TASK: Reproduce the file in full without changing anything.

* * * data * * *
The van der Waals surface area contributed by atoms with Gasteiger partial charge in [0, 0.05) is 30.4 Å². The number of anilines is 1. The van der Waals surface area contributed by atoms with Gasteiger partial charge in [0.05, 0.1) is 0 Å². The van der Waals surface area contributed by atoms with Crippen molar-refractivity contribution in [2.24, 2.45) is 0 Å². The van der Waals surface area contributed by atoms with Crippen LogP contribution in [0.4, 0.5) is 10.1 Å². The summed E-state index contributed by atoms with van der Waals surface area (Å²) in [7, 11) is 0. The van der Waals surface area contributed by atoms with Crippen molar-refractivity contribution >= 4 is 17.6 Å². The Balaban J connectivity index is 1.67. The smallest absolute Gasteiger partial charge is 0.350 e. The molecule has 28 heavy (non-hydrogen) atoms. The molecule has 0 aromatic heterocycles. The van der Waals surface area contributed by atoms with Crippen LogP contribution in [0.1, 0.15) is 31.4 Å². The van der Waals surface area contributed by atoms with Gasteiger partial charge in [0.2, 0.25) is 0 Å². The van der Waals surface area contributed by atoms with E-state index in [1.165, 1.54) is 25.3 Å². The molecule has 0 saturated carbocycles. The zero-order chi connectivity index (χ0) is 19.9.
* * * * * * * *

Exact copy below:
The van der Waals surface area contributed by atoms with Gasteiger partial charge in [0, 0.05) is 30.4 Å². The number of anilines is 1. The van der Waals surface area contributed by atoms with Gasteiger partial charge in [0.05, 0.1) is 0 Å². The van der Waals surface area contributed by atoms with Crippen molar-refractivity contribution in [2.24, 2.45) is 0 Å². The van der Waals surface area contributed by atoms with Crippen LogP contribution in [0.4, 0.5) is 10.1 Å². The summed E-state index contributed by atoms with van der Waals surface area (Å²) in [7, 11) is 0. The van der Waals surface area contributed by atoms with Crippen molar-refractivity contribution >= 4 is 17.6 Å². The Balaban J connectivity index is 1.67. The smallest absolute Gasteiger partial charge is 0.350 e. The molecule has 28 heavy (non-hydrogen) atoms. The molecule has 0 aromatic heterocycles. The van der Waals surface area contributed by atoms with Crippen LogP contribution in [0.1, 0.15) is 31.4 Å². The van der Waals surface area contributed by atoms with Gasteiger partial charge in [0.2, 0.25) is 0 Å². The van der Waals surface area contributed by atoms with E-state index in [1.165, 1.54) is 25.3 Å². The molecule has 0 saturated carbocycles. The zero-order chi connectivity index (χ0) is 19.9.